– Cybercrime / fraud losses are experienced, reported and not investigated.

It is OK to moan at the banks these days – for everything, and often they are to blame for a lot of their mistakes, but in this case we must be careful to spot that here we have a big policeman throwing stones from a very big greenhouse.

Perhaps we should start asking him a few big questions and stop this outrageous reporting. It is probably too that he was taken out of context in this reporting, as I am afraif that I cannot believe that a responsible policeman would be so stupid as to criticise his partner banks, his funding bodies and people who are patiently waiting for him to do his job rather than trying to do theirs.

Bill Trueman is a leading payment, risk & fraud expert who provide payment fraud prevention consultancy services to card issuers and banks worldwide. For more information one can visit website at RiskSkill, UKFraud, and AIRFA.

 

Source News: http://www.finextra.com/news/fullstory.aspx?newsitemid=27226

Riskskill – Visa Inc. Approved GARS Reviewer to Assist Acquirers Globally

Riskskill has been approved as a trusted vendor for Visa Inc., and specifically as a Global Acquirer Risk Standards programme (GARS) reviewer. The Visa Inc. risk team monitor acquirer performance – i.e. organisations, often major banks, who process card transactions and other electronic payments for merchants. Riskskill will now assist such acquirers that want to demonstrate their compliance with applicable legislation and card scheme rules.

There are only a small number of similar approved vendors globally and most of these are based in California. With the addition of Riskskill on the Visa Inc. programme, there is now payment and risk management expertise available to acquirers in EMEA and around the globe, including across the wider USA.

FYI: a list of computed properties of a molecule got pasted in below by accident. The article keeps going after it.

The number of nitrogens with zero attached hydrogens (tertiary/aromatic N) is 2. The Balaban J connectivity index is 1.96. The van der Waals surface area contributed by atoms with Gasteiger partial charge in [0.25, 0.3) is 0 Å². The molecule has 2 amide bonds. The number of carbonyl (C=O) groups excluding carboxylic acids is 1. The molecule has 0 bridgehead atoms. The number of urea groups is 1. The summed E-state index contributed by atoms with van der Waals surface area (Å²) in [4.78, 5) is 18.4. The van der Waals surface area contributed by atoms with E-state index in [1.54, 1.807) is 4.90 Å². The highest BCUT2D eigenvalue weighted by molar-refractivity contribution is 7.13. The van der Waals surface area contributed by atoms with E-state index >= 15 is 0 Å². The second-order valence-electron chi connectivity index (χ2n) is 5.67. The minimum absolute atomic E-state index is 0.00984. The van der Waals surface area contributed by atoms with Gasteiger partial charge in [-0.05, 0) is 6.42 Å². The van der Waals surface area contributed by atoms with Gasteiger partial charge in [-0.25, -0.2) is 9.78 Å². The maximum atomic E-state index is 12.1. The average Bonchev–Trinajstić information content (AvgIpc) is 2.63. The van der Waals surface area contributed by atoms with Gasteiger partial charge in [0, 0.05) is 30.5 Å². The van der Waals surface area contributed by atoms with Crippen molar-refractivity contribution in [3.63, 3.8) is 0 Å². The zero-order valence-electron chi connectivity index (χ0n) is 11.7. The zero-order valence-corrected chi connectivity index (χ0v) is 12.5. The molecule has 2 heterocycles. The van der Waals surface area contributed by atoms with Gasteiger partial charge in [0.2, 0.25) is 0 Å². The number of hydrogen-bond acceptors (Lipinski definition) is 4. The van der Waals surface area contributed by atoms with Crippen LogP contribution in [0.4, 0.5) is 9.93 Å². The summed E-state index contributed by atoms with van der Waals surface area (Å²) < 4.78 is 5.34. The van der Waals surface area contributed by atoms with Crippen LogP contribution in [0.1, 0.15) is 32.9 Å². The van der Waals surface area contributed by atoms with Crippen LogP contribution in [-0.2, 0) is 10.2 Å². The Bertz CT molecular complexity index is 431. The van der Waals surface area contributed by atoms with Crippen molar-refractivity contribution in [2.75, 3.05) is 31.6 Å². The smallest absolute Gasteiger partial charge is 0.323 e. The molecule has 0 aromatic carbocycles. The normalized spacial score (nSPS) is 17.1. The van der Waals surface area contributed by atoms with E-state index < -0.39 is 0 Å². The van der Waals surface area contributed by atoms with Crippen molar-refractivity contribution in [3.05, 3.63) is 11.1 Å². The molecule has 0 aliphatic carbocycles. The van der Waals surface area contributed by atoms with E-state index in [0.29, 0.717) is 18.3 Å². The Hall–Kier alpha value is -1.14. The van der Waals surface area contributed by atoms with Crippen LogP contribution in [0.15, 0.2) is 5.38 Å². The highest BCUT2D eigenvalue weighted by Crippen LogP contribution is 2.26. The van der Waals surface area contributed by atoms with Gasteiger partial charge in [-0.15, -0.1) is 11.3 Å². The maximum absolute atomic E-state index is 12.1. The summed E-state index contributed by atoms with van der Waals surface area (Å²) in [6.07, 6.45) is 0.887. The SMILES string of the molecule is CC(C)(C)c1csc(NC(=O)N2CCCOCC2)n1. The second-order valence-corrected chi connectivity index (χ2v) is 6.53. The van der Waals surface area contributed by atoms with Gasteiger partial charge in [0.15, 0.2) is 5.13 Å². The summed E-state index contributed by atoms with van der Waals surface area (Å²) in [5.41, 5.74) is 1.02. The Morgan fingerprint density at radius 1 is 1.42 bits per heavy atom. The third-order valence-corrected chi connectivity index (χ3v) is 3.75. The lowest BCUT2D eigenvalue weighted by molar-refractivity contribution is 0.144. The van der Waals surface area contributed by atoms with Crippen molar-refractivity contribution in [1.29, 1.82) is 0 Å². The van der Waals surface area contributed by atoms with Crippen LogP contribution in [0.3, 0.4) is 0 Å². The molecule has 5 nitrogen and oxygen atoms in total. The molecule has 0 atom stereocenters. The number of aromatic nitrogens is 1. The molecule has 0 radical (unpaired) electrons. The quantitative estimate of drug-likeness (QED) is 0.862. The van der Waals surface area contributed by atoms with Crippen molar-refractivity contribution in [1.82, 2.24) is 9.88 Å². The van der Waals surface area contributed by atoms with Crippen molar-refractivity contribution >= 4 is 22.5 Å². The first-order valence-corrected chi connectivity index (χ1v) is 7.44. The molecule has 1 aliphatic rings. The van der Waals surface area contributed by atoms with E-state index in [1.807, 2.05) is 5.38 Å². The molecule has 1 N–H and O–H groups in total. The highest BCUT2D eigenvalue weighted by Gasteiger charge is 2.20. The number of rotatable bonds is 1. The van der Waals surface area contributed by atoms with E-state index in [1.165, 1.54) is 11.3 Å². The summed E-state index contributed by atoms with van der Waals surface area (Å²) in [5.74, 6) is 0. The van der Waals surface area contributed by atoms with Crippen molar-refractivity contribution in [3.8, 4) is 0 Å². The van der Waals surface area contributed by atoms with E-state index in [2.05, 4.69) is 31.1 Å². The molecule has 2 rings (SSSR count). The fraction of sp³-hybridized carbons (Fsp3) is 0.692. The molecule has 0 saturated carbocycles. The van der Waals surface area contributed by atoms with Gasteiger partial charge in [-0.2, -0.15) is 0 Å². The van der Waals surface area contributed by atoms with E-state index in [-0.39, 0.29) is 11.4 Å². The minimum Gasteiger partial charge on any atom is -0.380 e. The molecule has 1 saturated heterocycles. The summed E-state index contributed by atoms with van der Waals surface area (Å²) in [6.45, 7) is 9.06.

Riskskill is a business advisory and management-consulting specialist, which focuses upon risk management practices and compliance within financial services and retail businesses.

The Riskskill team is heavily engaged in this part of the payments sector and has helped many acquirers (and large merchants) to review and grow their business in the right way with strong risk and exposure controls.

Visa Inc, proposes that acquirers engage a Visa-approved reviewer such as Riskskill to carry out a GARS review. They will then work on-site with management and teams at an acquirer to look at current practices and procedures to identify business improvements.

Within a GARS review, Riskskill advises on all aspects of the merchant acquiring business, including merchant and third-party partner/agent recruitment and management, underwriting and sales policy and practice; agreements and contracts; settlement operations and procedures; portfolio quality, ongoing merchant management and monitoring; merchant closure and termination; fraud, chargebacks and compliance programmes; merchant training; and data/systems security.